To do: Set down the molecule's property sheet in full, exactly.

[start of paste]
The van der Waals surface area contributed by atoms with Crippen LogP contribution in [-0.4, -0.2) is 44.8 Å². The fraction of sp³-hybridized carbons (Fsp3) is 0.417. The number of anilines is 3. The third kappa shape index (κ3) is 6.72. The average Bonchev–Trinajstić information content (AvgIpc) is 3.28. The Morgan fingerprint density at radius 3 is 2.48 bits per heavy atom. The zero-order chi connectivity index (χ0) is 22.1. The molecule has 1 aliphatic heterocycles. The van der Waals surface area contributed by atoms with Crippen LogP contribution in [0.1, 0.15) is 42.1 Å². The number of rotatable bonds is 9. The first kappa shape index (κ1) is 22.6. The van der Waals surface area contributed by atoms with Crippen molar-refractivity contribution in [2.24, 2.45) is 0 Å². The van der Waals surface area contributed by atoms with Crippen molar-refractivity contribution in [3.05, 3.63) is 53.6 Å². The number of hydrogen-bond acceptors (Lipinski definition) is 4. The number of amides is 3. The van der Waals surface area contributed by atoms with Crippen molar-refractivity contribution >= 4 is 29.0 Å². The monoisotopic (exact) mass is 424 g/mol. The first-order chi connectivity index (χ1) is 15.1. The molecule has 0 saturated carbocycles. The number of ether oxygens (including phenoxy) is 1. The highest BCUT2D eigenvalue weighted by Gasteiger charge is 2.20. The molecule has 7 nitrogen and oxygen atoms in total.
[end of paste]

The van der Waals surface area contributed by atoms with Crippen LogP contribution in [-0.4, -0.2) is 44.8 Å². The fraction of sp³-hybridized carbons (Fsp3) is 0.417. The number of anilines is 3. The third kappa shape index (κ3) is 6.72. The average Bonchev–Trinajstić information content (AvgIpc) is 3.28. The Morgan fingerprint density at radius 3 is 2.48 bits per heavy atom. The zero-order chi connectivity index (χ0) is 22.1. The molecule has 1 aliphatic heterocycles. The van der Waals surface area contributed by atoms with Crippen LogP contribution in [0.1, 0.15) is 42.1 Å². The number of rotatable bonds is 9. The first kappa shape index (κ1) is 22.6. The van der Waals surface area contributed by atoms with Crippen molar-refractivity contribution in [2.24, 2.45) is 0 Å². The van der Waals surface area contributed by atoms with Crippen molar-refractivity contribution in [3.05, 3.63) is 53.6 Å². The number of hydrogen-bond acceptors (Lipinski definition) is 4. The number of amides is 3. The van der Waals surface area contributed by atoms with Crippen molar-refractivity contribution >= 4 is 29.0 Å². The monoisotopic (exact) mass is 424 g/mol. The first-order chi connectivity index (χ1) is 15.1. The molecule has 0 saturated carbocycles. The number of ether oxygens (including phenoxy) is 1. The highest BCUT2D eigenvalue weighted by Gasteiger charge is 2.20. The molecule has 7 nitrogen and oxygen atoms in total.